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The Necklace

December 21, 2009

The Necklace

“Trifles light as air are to the jealous confirmations strong as proofs of holy writ.”

Othello, Act III Scene iii

Desdemona was undone by a handkerchief.  For the American single woman, a shiny diamond bauble worn on the wrong finger can create an opposite sort of mischief.   Namely, missing out on finding the man of her dreams, or at least one that will upgrade (or condemn) her to ‘Mrs’.  The modern conspiracy of DeBeers and Hollywood has increased the real estate value of a betrothed woman’s ring finger exponentially while causing a sartorial danger of the digits for those not spoken for.

Why?  Because baubles might be trifling things, but they convey a commitment heavy with meaning, burdens, and danger for the interloper.  A potential suitor scans quickly for something either genuine or masquerading as a diamond while considering his approach.  Wearing the wrong jewel can mistakenly turn a harmless rhinestone into holy vows of matrimony.

At first, I refused to listen to the warnings.  My obstinacy sprang partly from my love of the gold and diamond treasures gifted to me by my father.  Indians give jewels the way Westerners give iPods and computers.  I have a ring that could be a wedding band, sparkly with diamond clusters.   My mother gave me a navratna ring – an astrological symbol of the nine planets containing the earth at the center represented by nine gemstones – supposedly to help end my spinsterhood.  (Pluto’s planetary demotion has not yet hit the Indian astrological jewels market.)  She failed to grasp that a ring with a raised pearl solitaire encircled by eight precious stones has the opposite effect at a crowded cocktail hour full of singles.  Chastised repeatedly by well-meaning girlfriends, I defended the practice, wanting no part of the Western obsession with $10,000 engagements rings.  It’s not part of my culture, so why do I have to comply?  A fellow Indian-American had the final word – When in Rome do as the Romans do.  You’re in the US, and the boys here don’t know about the astrological powers of the nine planets as represented in fine jewelry so get over it!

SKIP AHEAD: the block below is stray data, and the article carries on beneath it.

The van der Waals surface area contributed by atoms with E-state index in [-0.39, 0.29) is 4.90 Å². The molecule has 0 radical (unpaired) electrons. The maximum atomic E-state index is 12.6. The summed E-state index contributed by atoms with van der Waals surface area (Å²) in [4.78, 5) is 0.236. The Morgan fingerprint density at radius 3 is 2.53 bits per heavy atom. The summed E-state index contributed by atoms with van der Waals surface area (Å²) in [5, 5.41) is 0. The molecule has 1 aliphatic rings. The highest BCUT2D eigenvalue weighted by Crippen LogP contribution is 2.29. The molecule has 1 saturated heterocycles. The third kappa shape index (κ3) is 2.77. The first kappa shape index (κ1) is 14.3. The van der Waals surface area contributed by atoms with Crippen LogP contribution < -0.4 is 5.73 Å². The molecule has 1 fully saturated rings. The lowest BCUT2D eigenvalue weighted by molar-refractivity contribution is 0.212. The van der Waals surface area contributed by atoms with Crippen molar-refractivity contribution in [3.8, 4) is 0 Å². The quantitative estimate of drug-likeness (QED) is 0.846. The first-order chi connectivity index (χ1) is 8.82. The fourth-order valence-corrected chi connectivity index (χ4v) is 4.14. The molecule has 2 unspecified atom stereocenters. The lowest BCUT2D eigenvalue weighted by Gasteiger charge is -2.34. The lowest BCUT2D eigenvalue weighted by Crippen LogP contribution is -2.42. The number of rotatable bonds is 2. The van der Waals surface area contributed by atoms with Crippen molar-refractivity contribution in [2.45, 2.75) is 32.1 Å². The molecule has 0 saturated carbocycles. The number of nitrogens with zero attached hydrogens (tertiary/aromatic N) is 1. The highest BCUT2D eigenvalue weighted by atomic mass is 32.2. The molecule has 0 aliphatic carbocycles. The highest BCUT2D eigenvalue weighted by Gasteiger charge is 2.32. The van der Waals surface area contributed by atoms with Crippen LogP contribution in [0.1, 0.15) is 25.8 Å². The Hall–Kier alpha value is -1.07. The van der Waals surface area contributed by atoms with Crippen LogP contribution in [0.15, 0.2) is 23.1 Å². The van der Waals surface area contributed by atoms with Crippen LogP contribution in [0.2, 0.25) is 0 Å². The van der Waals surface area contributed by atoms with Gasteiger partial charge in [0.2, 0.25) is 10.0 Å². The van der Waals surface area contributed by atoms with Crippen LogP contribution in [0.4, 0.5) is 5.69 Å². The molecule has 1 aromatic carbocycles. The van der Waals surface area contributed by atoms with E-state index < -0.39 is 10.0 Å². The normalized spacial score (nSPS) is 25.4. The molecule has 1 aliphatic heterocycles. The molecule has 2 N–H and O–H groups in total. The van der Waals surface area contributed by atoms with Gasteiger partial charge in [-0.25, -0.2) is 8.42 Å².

So the planets were packed away, awaiting martial bliss, and chunky, silver, unmistakably maiden trinkets were purchased.  But so far we have only covered the jewel of marriage.  What of the myriad hearts and gems of love? These, it turns out, have uses beyond adorning a woman’s extremities.

Recently, I was sifting through pieces at a Peruvian friend’s jewelry show when I found one worthy of extra attention.  A faux Tiffany heart pendant.  The classic boyfriend gift.  But this was not the weight of it’s wispy original, hinting at romance in a delicate curve above the bosom, strands of hair at turns covering and revealing it like a cloudy day.  This pendant was thickened and oversized with hefty layers of shiny 950 silver.  It filled the open neck and demanded to be admired.  I liked it, and it liked me. I was about to buy it when the familiar lament returned – to wear this is again to be falsely accused of coupledom.  Or is it?

What does the prominent display of the classic Valentine’s Day gift from a loved – or liked – one convey to a prospective mate?  The answer points in two promising directions for singles.  First, silver is not gold, and it’s definitely not diamonds.  If love is to be measured in precious metals, silver weighs in at blooming and tentative.  A girl sporting a curvy heart is a ways away from the ‘full catastrophe’.

But doesn’t this still mean she’s taken?  No.  She’s not married which, from the man’s perspective, is the salient point.  More interestingly, the heart declares that someone, at some point, found her worthy of romancing.  Whether the pendant heart is a recent declaration, or the remnant of lovers past, it certifies value.  For those who would object to such a classification, I offer the familiar scene of two lovely ladies entering a party, one escorted by a man while the other enters solo.  The one in the company of the opposite sex is routinely more sought after.  Why?  Because nothing shines as brightly in a competitive man’s eye as a wanted woman.  Inquiries will be made of the escort’s claims, their status, history, and solidity.  And our lone feline in the corner?  Well, she should have planned in advance by purchasing a chunky, faux Tiffany heart pendant for just such an occasion.

I bought the heart and am ready to begin the experiment.  Will the silvery symbol attract eyes, inquiries, and ultimately dates?   I will wear it frequently and report back.  Of course, dear reader, the origins of the pendant’s purchase must remain our little secret.  I’ll be keeping track of how many tales I can tell about the pendant and the men who gave it to me…

One Comment leave one →
  1. Jackie Paterson permalink
    January 24, 2010 12:33 pm

    Love your essays. Eagerly looking forward to your next post!

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